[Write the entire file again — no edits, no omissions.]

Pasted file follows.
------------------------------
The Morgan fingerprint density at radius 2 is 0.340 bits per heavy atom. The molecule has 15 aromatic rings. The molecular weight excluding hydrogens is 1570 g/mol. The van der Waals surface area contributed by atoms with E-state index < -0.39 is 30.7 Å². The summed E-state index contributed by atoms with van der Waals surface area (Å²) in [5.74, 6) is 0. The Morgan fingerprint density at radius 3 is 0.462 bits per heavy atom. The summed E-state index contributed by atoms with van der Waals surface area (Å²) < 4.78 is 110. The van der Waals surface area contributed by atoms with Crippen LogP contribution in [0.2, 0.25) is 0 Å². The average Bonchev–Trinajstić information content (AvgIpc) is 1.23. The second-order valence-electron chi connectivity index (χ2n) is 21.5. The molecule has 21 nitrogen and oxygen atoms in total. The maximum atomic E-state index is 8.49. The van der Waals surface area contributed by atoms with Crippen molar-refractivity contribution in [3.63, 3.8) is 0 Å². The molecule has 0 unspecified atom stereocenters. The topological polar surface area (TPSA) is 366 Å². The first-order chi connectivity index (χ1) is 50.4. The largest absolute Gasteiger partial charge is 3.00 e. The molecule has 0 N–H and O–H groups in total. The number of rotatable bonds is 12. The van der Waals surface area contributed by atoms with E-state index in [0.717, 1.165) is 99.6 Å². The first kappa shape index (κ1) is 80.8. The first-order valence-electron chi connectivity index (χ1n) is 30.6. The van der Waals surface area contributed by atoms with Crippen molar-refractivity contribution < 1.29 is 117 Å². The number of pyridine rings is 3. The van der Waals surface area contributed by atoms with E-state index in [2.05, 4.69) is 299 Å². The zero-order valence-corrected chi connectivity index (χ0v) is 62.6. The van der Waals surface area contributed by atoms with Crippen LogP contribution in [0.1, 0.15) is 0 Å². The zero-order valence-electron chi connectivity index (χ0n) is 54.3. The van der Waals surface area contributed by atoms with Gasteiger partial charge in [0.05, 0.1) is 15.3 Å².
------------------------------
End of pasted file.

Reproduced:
The Morgan fingerprint density at radius 2 is 0.340 bits per heavy atom. The molecule has 15 aromatic rings. The molecular weight excluding hydrogens is 1570 g/mol. The van der Waals surface area contributed by atoms with E-state index < -0.39 is 30.7 Å². The summed E-state index contributed by atoms with van der Waals surface area (Å²) in [5.74, 6) is 0. The Morgan fingerprint density at radius 3 is 0.462 bits per heavy atom. The summed E-state index contributed by atoms with van der Waals surface area (Å²) < 4.78 is 110. The van der Waals surface area contributed by atoms with Crippen LogP contribution in [0.2, 0.25) is 0 Å². The average Bonchev–Trinajstić information content (AvgIpc) is 1.23. The second-order valence-electron chi connectivity index (χ2n) is 21.5. The molecule has 21 nitrogen and oxygen atoms in total. The maximum atomic E-state index is 8.49. The van der Waals surface area contributed by atoms with Crippen molar-refractivity contribution in [3.63, 3.8) is 0 Å². The molecule has 0 unspecified atom stereocenters. The topological polar surface area (TPSA) is 366 Å². The first-order chi connectivity index (χ1) is 50.4. The largest absolute Gasteiger partial charge is 3.00 e. The molecule has 0 N–H and O–H groups in total. The number of rotatable bonds is 12. The van der Waals surface area contributed by atoms with E-state index in [0.717, 1.165) is 99.6 Å². The first kappa shape index (κ1) is 80.8. The first-order valence-electron chi connectivity index (χ1n) is 30.6. The van der Waals surface area contributed by atoms with Crippen molar-refractivity contribution < 1.29 is 117 Å². The number of pyridine rings is 3. The van der Waals surface area contributed by atoms with E-state index in [2.05, 4.69) is 299 Å². The zero-order valence-corrected chi connectivity index (χ0v) is 62.6. The van der Waals surface area contributed by atoms with Crippen LogP contribution in [0.1, 0.15) is 0 Å². The zero-order valence-electron chi connectivity index (χ0n) is 54.3. The van der Waals surface area contributed by atoms with Gasteiger partial charge in [0.05, 0.1) is 15.3 Å².